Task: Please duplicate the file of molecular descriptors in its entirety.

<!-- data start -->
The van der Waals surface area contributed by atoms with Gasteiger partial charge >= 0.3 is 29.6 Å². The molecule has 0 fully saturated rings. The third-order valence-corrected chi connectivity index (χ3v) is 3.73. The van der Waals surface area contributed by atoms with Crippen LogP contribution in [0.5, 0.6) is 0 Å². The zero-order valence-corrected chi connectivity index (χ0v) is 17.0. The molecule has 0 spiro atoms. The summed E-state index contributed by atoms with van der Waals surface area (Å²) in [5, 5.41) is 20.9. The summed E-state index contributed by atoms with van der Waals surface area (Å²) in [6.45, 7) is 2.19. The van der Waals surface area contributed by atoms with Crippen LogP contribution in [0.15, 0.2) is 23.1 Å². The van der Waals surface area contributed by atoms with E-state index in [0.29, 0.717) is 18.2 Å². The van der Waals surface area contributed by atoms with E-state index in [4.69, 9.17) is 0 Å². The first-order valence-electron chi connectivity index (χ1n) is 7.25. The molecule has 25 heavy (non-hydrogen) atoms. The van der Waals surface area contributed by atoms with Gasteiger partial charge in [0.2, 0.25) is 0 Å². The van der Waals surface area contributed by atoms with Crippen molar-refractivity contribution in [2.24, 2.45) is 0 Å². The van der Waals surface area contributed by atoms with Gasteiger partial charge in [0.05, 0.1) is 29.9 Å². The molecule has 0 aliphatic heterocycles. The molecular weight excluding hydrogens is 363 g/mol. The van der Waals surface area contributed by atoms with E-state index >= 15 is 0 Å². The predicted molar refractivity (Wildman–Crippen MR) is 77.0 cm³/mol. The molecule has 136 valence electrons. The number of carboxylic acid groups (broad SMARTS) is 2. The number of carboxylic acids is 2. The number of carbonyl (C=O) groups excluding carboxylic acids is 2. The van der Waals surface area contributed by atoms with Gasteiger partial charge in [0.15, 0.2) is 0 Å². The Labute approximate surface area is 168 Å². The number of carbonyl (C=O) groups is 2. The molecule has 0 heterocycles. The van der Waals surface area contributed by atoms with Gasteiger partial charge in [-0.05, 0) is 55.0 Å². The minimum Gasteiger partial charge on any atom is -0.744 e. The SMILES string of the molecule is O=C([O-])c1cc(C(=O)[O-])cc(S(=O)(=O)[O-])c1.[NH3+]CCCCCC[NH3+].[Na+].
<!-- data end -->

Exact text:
The van der Waals surface area contributed by atoms with Gasteiger partial charge >= 0.3 is 29.6 Å². The molecule has 0 fully saturated rings. The third-order valence-corrected chi connectivity index (χ3v) is 3.73. The van der Waals surface area contributed by atoms with Crippen LogP contribution in [0.5, 0.6) is 0 Å². The zero-order valence-corrected chi connectivity index (χ0v) is 17.0. The molecule has 0 spiro atoms. The summed E-state index contributed by atoms with van der Waals surface area (Å²) in [5, 5.41) is 20.9. The summed E-state index contributed by atoms with van der Waals surface area (Å²) in [6.45, 7) is 2.19. The van der Waals surface area contributed by atoms with Crippen LogP contribution in [0.15, 0.2) is 23.1 Å². The van der Waals surface area contributed by atoms with E-state index in [0.29, 0.717) is 18.2 Å². The van der Waals surface area contributed by atoms with E-state index in [4.69, 9.17) is 0 Å². The first-order valence-electron chi connectivity index (χ1n) is 7.25. The molecule has 25 heavy (non-hydrogen) atoms. The van der Waals surface area contributed by atoms with Gasteiger partial charge in [0.2, 0.25) is 0 Å². The van der Waals surface area contributed by atoms with Crippen molar-refractivity contribution in [2.24, 2.45) is 0 Å². The van der Waals surface area contributed by atoms with Gasteiger partial charge in [0.05, 0.1) is 29.9 Å². The molecule has 0 aliphatic heterocycles. The molecular weight excluding hydrogens is 363 g/mol. The van der Waals surface area contributed by atoms with E-state index >= 15 is 0 Å². The predicted molar refractivity (Wildman–Crippen MR) is 77.0 cm³/mol. The molecule has 136 valence electrons. The number of carboxylic acid groups (broad SMARTS) is 2. The number of carboxylic acids is 2. The number of carbonyl (C=O) groups excluding carboxylic acids is 2. The van der Waals surface area contributed by atoms with Gasteiger partial charge in [0.15, 0.2) is 0 Å². The Labute approximate surface area is 168 Å². The number of carbonyl (C=O) groups is 2. The molecule has 0 heterocycles. The van der Waals surface area contributed by atoms with Gasteiger partial charge in [-0.05, 0) is 55.0 Å². The minimum Gasteiger partial charge on any atom is -0.744 e. The SMILES string of the molecule is O=C([O-])c1cc(C(=O)[O-])cc(S(=O)(=O)[O-])c1.[NH3+]CCCCCC[NH3+].[Na+].